Author: Amanda Visser (BDlive)
South Africa relies too heavily on personal income tax and on value added tax (VAT) in its overall tax mix. The tax system is “at full stretch”, and any further demands will distort economic activity and the behaviour of taxpayers.
These warnings were sounded by Chris Evans, professor at the school of taxation and business law at the Australian School of Business. He said the scope for extracting tax in South Africa has been “fully utilised”.
Only 338,724 of the nearly 6-million registered taxpayers reported taxable income of more than R500,000 in 2012, but carried the largest burden of personal income tax.
“You cannot squeeze more blood from this stone,” Prof Evans said at the annual TaxIndaba on Monday.
Prof Evans, who is also an extraordinary professor at the University of Pretoria, said the domestic economy was heavily reliant on personal income tax and VAT, with corporate income tax coming in third.
The reliance was far greater than in developed countries that belonged to the Organisation for Economic Co-operation and Development (OECD).
In South Africa personal income tax represented 34% of total tax revenue, compared to 24% for OECD members.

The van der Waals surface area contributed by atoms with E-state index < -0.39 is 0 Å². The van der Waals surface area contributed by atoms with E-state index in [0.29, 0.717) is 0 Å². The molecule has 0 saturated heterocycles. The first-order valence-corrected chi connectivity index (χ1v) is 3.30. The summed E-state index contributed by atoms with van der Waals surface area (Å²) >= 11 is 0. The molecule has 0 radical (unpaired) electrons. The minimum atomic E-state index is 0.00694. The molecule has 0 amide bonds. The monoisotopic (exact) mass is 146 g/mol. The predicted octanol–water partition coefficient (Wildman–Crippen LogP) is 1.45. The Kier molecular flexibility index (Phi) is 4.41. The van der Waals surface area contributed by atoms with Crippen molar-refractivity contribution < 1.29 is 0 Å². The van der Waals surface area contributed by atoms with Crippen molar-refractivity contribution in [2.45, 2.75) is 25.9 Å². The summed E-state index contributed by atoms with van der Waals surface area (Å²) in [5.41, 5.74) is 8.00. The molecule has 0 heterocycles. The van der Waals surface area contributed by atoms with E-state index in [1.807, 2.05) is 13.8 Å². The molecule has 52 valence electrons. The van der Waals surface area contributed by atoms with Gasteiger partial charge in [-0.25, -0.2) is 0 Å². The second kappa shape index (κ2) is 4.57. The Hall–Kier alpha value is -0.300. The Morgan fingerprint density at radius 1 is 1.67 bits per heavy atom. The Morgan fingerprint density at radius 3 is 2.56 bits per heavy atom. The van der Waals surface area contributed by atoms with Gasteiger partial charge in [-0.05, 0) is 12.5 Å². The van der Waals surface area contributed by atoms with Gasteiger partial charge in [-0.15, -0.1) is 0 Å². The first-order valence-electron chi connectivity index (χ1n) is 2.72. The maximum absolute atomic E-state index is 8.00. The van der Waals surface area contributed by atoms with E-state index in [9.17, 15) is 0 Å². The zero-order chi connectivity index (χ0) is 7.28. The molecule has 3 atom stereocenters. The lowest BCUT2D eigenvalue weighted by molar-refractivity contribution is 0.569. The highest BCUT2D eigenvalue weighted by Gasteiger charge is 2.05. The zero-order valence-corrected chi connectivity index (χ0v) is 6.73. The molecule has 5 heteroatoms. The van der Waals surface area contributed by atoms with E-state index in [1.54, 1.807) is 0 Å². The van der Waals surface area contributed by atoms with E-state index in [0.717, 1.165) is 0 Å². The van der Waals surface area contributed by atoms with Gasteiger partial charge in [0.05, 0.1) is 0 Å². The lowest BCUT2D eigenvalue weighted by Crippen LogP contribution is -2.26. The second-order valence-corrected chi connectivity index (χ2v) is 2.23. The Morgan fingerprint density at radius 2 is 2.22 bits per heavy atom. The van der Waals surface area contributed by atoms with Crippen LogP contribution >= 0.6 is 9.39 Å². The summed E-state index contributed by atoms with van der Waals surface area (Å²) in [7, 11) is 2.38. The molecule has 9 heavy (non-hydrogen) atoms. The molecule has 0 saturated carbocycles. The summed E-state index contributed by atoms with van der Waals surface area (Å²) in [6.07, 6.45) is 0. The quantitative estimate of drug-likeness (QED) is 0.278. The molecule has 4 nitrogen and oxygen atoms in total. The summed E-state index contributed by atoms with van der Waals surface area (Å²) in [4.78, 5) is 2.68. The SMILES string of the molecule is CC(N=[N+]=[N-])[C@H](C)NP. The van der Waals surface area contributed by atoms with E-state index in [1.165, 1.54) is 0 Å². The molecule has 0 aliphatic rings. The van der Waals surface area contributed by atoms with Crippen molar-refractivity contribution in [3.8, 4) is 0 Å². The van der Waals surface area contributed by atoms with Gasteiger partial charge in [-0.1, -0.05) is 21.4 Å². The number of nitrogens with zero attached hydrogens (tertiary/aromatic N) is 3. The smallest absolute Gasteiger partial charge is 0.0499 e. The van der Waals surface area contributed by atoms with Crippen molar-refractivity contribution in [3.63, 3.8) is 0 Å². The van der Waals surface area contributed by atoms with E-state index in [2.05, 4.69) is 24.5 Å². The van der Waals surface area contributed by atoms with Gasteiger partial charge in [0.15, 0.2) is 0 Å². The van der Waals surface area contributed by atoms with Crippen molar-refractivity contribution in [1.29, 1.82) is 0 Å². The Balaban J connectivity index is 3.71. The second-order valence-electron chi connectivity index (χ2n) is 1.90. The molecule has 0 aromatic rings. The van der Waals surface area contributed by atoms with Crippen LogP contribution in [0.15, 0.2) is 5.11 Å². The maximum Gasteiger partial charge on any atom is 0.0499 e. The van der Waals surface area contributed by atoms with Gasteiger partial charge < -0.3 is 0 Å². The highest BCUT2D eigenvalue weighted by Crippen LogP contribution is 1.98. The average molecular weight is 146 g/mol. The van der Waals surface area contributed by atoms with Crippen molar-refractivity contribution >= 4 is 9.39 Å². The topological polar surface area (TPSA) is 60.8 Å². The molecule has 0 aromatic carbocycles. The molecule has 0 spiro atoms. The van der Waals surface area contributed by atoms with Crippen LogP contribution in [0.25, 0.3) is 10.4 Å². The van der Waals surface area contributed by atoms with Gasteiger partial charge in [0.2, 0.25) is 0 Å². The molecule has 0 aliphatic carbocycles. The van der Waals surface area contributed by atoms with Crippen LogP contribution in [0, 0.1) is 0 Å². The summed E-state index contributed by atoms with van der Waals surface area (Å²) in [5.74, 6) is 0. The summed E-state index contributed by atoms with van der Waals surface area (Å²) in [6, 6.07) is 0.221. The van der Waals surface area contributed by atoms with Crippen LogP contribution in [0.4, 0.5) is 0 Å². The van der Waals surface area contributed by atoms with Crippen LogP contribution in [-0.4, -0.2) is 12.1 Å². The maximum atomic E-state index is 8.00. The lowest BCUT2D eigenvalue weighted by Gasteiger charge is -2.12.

Corporate income tax made up 23% of total tax revenue in South Africa and only 9% in the OECD, while 27% came from VAT in South Africa and 20% in the OECD.
The South African Revenue Service was faced with low compliance in certain sectors.
It had to manage the increased complexity of tax laws, and had to deal with the unintended consequences of higher taxes on certain products, such as cigarettes.
The Davis Tax Committee was appointed by former finance minister Pravin Gordhan to examine whether the tax framework is “fit for purpose”. The committee has to ask whether the tax system contributes to growing the economy, creating jobs, eliminating tax avoidance, and addressing the challenges of the mining sector. It also has to assess the effect of tax incentives on developmental objectives.
Raymond Parsons, professor at North West University’s business school, said the global economy was growing at 3.6% and South Africa would be lucky if it grew 2% this year.
In the current business cycle a possible interest rate hike and talk of tax rate hikes was not a good formula for growth, Prof Parsons said.
South Africa’s tax structure should be weighted towards creating work, rewarding personal effort and encouraging entrepreneurship. “If we tinker with the tax system we must be careful that we do not go from the frying pan into the fire,” he said.
Tax was only one dimension of making the National Development Plan a success within the next 15 years. It was important that the committee’s recommendations did not undermine South Africa’s competitiveness, did not damage incentives to save and did not encourage capital flight, Prof Parsons said.